Living with a family member struggling with an addiction to drugs and/or alcohol is one of the most significant challenges a family can face.
Add in the holiday season, and those difficulties only multiply.
For someone addicted or in recovery, the holidays are often a time of anxiety, stress, loneliness, and depression. Families of those actively using or in recovery often feel much the same way.
So, how should families navigate these challenging moments?
Communication: The Cornerstone of Coping
It’s essential that families of those struggling with an addiction talk to one another. An excellent place to start is with a conversation about expectations.
Don’t expect the holidays to magically produce a loved one cured of their addiction. That’s a prescription for disappointment and trouble.
And don’t think that because someone is in recovery, they will arrive home full of good cheer and positivity. It’s often the case that the holidays produce a rough patch for that individual. Holidays often do – particularly in the beginning of recovery.
That brings us back to the need to communicate and plan.
Setting Boundaries for Emotional Well-being
Families should consider setting clear ground rules and boundaries to protect other family members’ emotional and physical well-being – particularly children. Those who are battling an addiction need to understand these rules and the consequences for violating them.
It’s also essential for families to realize that holidays together may just be too uncomfortable for the person battling an addiction. In those cases, giving your loved one permission to skip a holiday with plans to meet another time may be sensible.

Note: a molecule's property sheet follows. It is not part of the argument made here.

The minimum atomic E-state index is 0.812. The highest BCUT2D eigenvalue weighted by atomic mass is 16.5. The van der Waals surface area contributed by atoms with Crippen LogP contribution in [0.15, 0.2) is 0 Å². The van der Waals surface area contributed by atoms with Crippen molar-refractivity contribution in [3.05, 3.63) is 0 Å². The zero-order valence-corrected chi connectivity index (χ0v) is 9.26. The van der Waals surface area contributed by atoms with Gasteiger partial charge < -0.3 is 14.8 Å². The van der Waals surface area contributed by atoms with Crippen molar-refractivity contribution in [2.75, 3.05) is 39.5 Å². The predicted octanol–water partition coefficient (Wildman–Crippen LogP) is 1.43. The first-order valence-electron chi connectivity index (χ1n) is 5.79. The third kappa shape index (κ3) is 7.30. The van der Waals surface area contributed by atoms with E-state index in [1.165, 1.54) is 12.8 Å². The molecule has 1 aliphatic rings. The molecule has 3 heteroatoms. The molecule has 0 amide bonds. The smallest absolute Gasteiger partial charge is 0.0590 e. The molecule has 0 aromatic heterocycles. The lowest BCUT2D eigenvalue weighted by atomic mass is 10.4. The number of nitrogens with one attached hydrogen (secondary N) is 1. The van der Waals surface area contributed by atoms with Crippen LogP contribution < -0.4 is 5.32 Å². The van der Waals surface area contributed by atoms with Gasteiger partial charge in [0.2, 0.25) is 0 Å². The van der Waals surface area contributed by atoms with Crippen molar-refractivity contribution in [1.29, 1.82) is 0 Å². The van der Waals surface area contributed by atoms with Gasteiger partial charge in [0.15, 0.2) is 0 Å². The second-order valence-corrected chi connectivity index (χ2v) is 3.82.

Are you worried a family member in recovery might relapse during the holidays?
Again, communication between family members can be helpful here. Talk to the person in recovery and ask them about the challenges they anticipate and what can be done to make them comfortable during holiday events.
One of the top questions for families of recovering alcoholics is whether to have alcohol in the home or served during parties. That question has to be answered on a case-by-case basis and in consultation with the person in recovery.
Self-Care for Families: Finding Strength Together
It also helps before holiday events if family members do the work to take care of themselves. Proper rest, exercise, healthy meals, and taking time to recharge can help everyone involved find the energy and the love needed to get through challenging moments.
Understanding Limits: Balancing Support and Independence
Finally – remember – a person with an addiction to drugs and/or alcohol needs to want recovery for recovery to happen. There are limits to what loved ones can do to help, and that’s OK.
Aware Recovery Care: Transformative In-Home Treatment
If you or a loved one is struggling with an addiction to opioids, other drugs, or alcohol and need help in Maine, New Hampshire, Massachusetts, Connecticut, Rhode Island, Virginia, Georgia, Florida, Ohio, Kentucky, or Indiana, the recovery teams at Aware Recovery Care are here to help. And we come to you, regardless of where you live. Our unique in-home treatment model of care gives clients a significantly better chance of recovery than traditional inpatient rehab care. Please get in touch with one of our Recovery Specialists to learn more.